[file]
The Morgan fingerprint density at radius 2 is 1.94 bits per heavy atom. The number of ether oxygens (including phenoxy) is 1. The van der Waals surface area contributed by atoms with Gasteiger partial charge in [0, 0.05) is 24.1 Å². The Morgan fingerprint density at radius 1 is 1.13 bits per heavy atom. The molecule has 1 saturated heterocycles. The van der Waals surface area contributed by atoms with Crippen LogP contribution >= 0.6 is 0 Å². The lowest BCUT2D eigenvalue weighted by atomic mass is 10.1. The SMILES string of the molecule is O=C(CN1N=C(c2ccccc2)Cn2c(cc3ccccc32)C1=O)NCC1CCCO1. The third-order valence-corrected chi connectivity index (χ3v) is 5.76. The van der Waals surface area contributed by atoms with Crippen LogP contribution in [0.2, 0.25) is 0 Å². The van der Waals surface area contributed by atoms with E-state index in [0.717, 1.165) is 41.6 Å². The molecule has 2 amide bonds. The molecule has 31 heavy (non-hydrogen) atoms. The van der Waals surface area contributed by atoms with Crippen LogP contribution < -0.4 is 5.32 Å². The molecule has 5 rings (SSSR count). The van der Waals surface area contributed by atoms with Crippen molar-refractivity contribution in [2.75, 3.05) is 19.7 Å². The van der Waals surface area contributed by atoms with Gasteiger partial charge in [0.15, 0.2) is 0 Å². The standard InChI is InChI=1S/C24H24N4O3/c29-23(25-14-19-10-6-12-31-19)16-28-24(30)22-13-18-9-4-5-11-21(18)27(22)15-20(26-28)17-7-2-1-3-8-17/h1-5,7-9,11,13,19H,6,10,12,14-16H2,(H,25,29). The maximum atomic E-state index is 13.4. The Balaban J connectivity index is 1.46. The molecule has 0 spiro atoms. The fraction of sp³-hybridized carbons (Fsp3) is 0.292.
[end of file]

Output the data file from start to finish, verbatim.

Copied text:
The Morgan fingerprint density at radius 2 is 1.94 bits per heavy atom. The number of ether oxygens (including phenoxy) is 1. The van der Waals surface area contributed by atoms with Gasteiger partial charge in [0, 0.05) is 24.1 Å². The Morgan fingerprint density at radius 1 is 1.13 bits per heavy atom. The molecule has 1 saturated heterocycles. The van der Waals surface area contributed by atoms with Crippen LogP contribution >= 0.6 is 0 Å². The lowest BCUT2D eigenvalue weighted by atomic mass is 10.1. The SMILES string of the molecule is O=C(CN1N=C(c2ccccc2)Cn2c(cc3ccccc32)C1=O)NCC1CCCO1. The third-order valence-corrected chi connectivity index (χ3v) is 5.76. The van der Waals surface area contributed by atoms with Crippen LogP contribution in [0.2, 0.25) is 0 Å². The van der Waals surface area contributed by atoms with E-state index in [0.717, 1.165) is 41.6 Å². The molecule has 2 amide bonds. The molecule has 31 heavy (non-hydrogen) atoms. The van der Waals surface area contributed by atoms with Crippen LogP contribution < -0.4 is 5.32 Å². The molecule has 5 rings (SSSR count). The van der Waals surface area contributed by atoms with Crippen molar-refractivity contribution in [2.75, 3.05) is 19.7 Å². The van der Waals surface area contributed by atoms with Gasteiger partial charge in [0.15, 0.2) is 0 Å². The standard InChI is InChI=1S/C24H24N4O3/c29-23(25-14-19-10-6-12-31-19)16-28-24(30)22-13-18-9-4-5-11-21(18)27(22)15-20(26-28)17-7-2-1-3-8-17/h1-5,7-9,11,13,19H,6,10,12,14-16H2,(H,25,29). The maximum atomic E-state index is 13.4. The Balaban J connectivity index is 1.46. The molecule has 0 spiro atoms. The fraction of sp³-hybridized carbons (Fsp3) is 0.292.